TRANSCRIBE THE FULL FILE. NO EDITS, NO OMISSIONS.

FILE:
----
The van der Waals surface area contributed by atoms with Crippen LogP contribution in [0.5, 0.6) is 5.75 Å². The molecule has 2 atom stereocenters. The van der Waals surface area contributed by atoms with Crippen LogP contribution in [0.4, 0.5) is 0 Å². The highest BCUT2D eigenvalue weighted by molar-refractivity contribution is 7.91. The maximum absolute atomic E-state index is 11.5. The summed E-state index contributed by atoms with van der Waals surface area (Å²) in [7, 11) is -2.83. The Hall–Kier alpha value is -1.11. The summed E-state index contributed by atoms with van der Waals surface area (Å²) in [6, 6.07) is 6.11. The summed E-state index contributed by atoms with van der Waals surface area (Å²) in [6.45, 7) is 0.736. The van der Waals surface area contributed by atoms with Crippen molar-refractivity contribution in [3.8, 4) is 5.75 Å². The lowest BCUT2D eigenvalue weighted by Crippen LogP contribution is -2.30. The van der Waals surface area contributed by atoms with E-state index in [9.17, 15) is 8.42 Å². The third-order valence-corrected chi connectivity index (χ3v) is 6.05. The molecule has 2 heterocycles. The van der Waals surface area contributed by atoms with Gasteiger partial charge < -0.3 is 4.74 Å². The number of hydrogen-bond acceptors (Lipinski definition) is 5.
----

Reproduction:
The van der Waals surface area contributed by atoms with Crippen LogP contribution in [0.5, 0.6) is 5.75 Å². The molecule has 2 atom stereocenters. The van der Waals surface area contributed by atoms with Crippen LogP contribution in [0.4, 0.5) is 0 Å². The highest BCUT2D eigenvalue weighted by molar-refractivity contribution is 7.91. The maximum absolute atomic E-state index is 11.5. The summed E-state index contributed by atoms with van der Waals surface area (Å²) in [7, 11) is -2.83. The Hall–Kier alpha value is -1.11. The summed E-state index contributed by atoms with van der Waals surface area (Å²) in [6, 6.07) is 6.11. The summed E-state index contributed by atoms with van der Waals surface area (Å²) in [6.45, 7) is 0.736. The van der Waals surface area contributed by atoms with Crippen molar-refractivity contribution in [3.8, 4) is 5.75 Å². The lowest BCUT2D eigenvalue weighted by Crippen LogP contribution is -2.30. The van der Waals surface area contributed by atoms with E-state index in [9.17, 15) is 8.42 Å². The third-order valence-corrected chi connectivity index (χ3v) is 6.05. The molecule has 2 heterocycles. The van der Waals surface area contributed by atoms with Gasteiger partial charge < -0.3 is 4.74 Å². The number of hydrogen-bond acceptors (Lipinski definition) is 5.